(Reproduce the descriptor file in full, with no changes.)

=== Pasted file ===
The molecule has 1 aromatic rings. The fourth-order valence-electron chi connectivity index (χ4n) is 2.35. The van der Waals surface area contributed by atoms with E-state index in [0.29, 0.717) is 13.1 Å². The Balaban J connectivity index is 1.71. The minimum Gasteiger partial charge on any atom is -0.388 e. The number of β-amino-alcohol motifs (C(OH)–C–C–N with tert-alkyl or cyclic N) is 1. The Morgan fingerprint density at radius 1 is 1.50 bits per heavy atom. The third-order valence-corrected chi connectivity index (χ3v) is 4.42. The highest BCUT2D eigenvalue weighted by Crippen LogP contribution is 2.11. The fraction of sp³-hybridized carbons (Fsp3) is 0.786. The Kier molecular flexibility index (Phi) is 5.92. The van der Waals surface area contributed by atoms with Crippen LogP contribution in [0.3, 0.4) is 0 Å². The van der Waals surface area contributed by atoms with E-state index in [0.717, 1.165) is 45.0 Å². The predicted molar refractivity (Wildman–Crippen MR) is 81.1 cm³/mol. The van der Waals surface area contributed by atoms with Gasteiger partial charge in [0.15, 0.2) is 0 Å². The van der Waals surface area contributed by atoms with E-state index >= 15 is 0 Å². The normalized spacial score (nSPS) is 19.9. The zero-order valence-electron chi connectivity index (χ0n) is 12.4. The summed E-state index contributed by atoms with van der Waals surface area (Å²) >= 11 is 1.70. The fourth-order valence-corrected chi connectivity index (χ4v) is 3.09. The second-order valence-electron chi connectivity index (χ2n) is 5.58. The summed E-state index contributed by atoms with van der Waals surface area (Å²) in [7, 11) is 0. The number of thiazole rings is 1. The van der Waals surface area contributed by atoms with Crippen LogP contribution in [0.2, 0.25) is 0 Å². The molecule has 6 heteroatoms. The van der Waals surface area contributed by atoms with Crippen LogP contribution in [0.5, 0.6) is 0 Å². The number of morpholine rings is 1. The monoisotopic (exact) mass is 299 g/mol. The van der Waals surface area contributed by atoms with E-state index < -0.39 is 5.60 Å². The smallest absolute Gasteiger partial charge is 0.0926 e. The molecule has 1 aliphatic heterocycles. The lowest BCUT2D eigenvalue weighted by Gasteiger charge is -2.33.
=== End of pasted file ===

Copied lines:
The molecule has 1 aromatic rings. The fourth-order valence-electron chi connectivity index (χ4n) is 2.35. The van der Waals surface area contributed by atoms with E-state index in [0.29, 0.717) is 13.1 Å². The Balaban J connectivity index is 1.71. The minimum Gasteiger partial charge on any atom is -0.388 e. The number of β-amino-alcohol motifs (C(OH)–C–C–N with tert-alkyl or cyclic N) is 1. The Morgan fingerprint density at radius 1 is 1.50 bits per heavy atom. The third-order valence-corrected chi connectivity index (χ3v) is 4.42. The highest BCUT2D eigenvalue weighted by Crippen LogP contribution is 2.11. The fraction of sp³-hybridized carbons (Fsp3) is 0.786. The Kier molecular flexibility index (Phi) is 5.92. The van der Waals surface area contributed by atoms with Crippen LogP contribution in [0.3, 0.4) is 0 Å². The van der Waals surface area contributed by atoms with E-state index in [0.717, 1.165) is 45.0 Å². The predicted molar refractivity (Wildman–Crippen MR) is 81.1 cm³/mol. The van der Waals surface area contributed by atoms with Gasteiger partial charge in [0.15, 0.2) is 0 Å². The van der Waals surface area contributed by atoms with E-state index >= 15 is 0 Å². The normalized spacial score (nSPS) is 19.9. The zero-order valence-electron chi connectivity index (χ0n) is 12.4. The summed E-state index contributed by atoms with van der Waals surface area (Å²) >= 11 is 1.70. The fourth-order valence-corrected chi connectivity index (χ4v) is 3.09. The second-order valence-electron chi connectivity index (χ2n) is 5.58. The summed E-state index contributed by atoms with van der Waals surface area (Å²) in [7, 11) is 0. The number of thiazole rings is 1. The van der Waals surface area contributed by atoms with Crippen LogP contribution in [0.2, 0.25) is 0 Å². The molecule has 6 heteroatoms. The van der Waals surface area contributed by atoms with Crippen LogP contribution in [0.5, 0.6) is 0 Å². The number of morpholine rings is 1. The monoisotopic (exact) mass is 299 g/mol. The van der Waals surface area contributed by atoms with E-state index < -0.39 is 5.60 Å². The smallest absolute Gasteiger partial charge is 0.0926 e. The molecule has 1 aliphatic heterocycles. The lowest BCUT2D eigenvalue weighted by Gasteiger charge is -2.33.